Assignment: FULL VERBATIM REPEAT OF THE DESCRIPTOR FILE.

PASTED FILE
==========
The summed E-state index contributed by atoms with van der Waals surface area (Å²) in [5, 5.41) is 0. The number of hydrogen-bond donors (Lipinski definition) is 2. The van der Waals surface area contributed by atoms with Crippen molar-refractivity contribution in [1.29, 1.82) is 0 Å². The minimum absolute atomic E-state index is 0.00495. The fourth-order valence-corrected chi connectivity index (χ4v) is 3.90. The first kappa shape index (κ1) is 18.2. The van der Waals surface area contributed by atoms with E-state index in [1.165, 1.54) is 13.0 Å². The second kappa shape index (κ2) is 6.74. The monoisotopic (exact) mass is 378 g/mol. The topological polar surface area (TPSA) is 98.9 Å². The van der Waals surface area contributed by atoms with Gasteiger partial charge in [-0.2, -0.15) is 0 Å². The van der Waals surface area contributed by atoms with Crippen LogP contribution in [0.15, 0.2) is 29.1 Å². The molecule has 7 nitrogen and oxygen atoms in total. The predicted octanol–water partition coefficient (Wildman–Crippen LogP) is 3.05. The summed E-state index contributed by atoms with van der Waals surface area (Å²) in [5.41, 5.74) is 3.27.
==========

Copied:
The summed E-state index contributed by atoms with van der Waals surface area (Å²) in [5, 5.41) is 0. The number of hydrogen-bond donors (Lipinski definition) is 2. The van der Waals surface area contributed by atoms with Crippen molar-refractivity contribution in [1.29, 1.82) is 0 Å². The minimum absolute atomic E-state index is 0.00495. The fourth-order valence-corrected chi connectivity index (χ4v) is 3.90. The first kappa shape index (κ1) is 18.2. The van der Waals surface area contributed by atoms with E-state index in [1.165, 1.54) is 13.0 Å². The second kappa shape index (κ2) is 6.74. The monoisotopic (exact) mass is 378 g/mol. The topological polar surface area (TPSA) is 98.9 Å². The van der Waals surface area contributed by atoms with Gasteiger partial charge in [-0.2, -0.15) is 0 Å². The van der Waals surface area contributed by atoms with Crippen LogP contribution in [0.15, 0.2) is 29.1 Å². The molecule has 7 nitrogen and oxygen atoms in total. The predicted octanol–water partition coefficient (Wildman–Crippen LogP) is 3.05. The summed E-state index contributed by atoms with van der Waals surface area (Å²) in [5.41, 5.74) is 3.27.